Belfast Telegraph

Sunday 2 August 2015

The troubled path to power-sharing

Published 27/08/2008 | 08:51

OCTOBER 2006: The St Andrews Agreement resulted from multi-party talks held in Scotland from October 11-13 and led to the restoration of the Northern Ireland Assembly

NOVEMBER 2006: A transitional assembly is installed. However, a debate is interrupted as Michael Stone tries to enter to Stormont

DECEMBER 2006: Sinn Fein announces it is calling a special meeting of its executive to discuss the issue of republican backing for policing

JANUARY 2007: SF members vote to support policing in Northern Ireland for the first time in the party’s history

MARCH 2007: The Northern Ireland electorate goes to the polls to elect 108 members to a new Stormont Assembly. The DUP emerges as the largest party with 36 of the seats. Sinn Fein takes 28, the Ulster Unionists win 18 seats, the SDLP 16, and the Alliance Party seven seats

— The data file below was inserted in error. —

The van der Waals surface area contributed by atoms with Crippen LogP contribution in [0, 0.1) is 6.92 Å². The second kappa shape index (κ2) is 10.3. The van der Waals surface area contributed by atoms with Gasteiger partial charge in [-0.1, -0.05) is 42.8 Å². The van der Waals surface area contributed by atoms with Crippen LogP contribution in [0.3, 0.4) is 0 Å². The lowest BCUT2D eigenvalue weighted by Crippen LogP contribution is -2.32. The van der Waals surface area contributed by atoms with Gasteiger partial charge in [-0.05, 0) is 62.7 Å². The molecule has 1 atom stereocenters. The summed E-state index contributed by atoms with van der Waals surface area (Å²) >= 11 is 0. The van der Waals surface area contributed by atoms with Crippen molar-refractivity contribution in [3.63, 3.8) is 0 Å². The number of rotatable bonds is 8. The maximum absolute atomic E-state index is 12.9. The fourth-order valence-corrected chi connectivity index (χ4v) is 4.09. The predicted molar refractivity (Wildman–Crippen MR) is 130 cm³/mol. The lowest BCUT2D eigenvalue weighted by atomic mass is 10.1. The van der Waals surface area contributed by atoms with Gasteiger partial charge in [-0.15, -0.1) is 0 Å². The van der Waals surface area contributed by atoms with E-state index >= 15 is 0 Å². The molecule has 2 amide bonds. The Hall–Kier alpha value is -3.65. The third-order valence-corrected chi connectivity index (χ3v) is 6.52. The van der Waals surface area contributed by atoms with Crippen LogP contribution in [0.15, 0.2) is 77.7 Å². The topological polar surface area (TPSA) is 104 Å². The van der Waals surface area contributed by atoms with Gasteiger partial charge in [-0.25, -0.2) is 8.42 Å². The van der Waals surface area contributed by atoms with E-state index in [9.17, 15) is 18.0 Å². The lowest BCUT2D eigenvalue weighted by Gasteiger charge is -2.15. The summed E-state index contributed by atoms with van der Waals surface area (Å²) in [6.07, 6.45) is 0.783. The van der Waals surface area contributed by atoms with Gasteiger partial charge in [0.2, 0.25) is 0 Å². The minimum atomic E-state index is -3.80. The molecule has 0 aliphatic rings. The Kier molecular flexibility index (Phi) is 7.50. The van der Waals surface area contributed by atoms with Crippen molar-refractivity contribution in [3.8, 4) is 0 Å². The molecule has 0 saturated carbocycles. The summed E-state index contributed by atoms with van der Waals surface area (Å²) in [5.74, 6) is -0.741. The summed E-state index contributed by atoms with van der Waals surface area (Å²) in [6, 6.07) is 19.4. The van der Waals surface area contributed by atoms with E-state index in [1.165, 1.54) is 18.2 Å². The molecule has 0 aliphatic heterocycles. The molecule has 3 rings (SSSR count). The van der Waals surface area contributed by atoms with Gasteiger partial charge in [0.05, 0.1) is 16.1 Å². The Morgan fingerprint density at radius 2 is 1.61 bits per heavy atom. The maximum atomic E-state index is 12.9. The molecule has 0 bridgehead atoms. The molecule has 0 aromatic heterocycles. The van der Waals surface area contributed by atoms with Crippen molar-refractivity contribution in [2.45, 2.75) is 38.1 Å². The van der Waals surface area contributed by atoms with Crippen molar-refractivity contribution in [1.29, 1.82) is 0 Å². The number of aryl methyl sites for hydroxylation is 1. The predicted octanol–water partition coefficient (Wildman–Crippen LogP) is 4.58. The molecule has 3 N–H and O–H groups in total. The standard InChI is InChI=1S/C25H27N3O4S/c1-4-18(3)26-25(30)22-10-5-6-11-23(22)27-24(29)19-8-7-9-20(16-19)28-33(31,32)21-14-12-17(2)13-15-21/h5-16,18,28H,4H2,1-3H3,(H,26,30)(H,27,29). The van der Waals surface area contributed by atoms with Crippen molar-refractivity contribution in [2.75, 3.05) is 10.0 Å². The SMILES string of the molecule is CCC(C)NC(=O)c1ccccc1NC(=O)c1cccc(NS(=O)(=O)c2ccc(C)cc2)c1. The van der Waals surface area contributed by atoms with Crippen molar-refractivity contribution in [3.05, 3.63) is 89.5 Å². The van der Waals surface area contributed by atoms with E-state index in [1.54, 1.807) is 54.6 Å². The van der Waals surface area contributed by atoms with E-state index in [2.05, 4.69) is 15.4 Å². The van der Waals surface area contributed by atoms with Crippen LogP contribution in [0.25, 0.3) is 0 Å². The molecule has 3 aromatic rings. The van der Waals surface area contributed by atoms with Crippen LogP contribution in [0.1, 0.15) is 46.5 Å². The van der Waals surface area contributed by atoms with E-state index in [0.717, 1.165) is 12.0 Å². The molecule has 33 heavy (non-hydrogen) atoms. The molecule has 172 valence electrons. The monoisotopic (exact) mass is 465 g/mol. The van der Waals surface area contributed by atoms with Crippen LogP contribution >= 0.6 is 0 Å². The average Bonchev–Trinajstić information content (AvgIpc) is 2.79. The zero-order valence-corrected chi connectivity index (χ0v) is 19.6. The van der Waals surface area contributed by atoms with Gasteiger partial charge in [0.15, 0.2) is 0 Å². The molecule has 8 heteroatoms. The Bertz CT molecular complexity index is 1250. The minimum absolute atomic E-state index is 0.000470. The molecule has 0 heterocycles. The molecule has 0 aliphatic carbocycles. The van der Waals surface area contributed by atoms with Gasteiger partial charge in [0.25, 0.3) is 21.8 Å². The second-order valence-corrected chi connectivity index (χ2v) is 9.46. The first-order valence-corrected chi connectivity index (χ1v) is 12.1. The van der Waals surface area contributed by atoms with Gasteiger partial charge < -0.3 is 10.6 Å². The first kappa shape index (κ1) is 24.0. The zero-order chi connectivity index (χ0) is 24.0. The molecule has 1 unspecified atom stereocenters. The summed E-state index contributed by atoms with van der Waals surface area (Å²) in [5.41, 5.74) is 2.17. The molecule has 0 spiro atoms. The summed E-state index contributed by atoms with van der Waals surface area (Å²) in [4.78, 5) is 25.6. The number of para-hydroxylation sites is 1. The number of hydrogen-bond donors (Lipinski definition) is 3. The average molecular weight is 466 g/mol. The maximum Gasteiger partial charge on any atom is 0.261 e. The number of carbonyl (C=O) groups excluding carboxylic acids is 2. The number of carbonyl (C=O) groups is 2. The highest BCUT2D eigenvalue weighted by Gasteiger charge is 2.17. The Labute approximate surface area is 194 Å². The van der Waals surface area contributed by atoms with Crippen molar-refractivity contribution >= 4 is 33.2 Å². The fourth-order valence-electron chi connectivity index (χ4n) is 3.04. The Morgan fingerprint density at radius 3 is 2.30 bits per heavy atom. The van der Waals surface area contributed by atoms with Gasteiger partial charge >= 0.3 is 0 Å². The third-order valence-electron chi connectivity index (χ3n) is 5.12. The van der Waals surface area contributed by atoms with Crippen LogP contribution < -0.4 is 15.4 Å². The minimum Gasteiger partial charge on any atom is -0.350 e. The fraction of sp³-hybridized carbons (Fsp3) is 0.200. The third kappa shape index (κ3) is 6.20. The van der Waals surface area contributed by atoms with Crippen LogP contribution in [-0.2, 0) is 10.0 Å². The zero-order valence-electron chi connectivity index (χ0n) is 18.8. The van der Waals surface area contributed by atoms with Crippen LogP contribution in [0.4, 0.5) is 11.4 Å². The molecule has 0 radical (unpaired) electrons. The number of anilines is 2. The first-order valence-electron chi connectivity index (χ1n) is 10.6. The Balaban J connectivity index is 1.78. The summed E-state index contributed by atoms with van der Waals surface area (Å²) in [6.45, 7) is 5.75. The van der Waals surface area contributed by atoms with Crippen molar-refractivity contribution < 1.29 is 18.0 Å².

MARCH 2007: Devolved government returns to Northern Ireland after DUP and Sinn Fein leaders hold a breakthrough meeting. Ian Paisley and Gerry Adams, sitting side-by-side at Stormont, confirm that power-sharing will return on May 8

MAY 2007: Rev Ian Paisley takes power as First Minister with Sinn Fein's Martin McGuinness as deputy First Minister on May 8

MAY 2008: Target date for the devolution of justice and policing passes

JUNE 2008: Sinn Fein backs the election of the DUP’s Peter Robinson as First Minister despite suggestions that it would block the move

AUGUST 2008: Sinn Fein threatens to collapse the Assembly as the impasse over justice and policing continues. The row over the devolution of justice has been behind the failure of ministers to hold any executive meetings over the summer.

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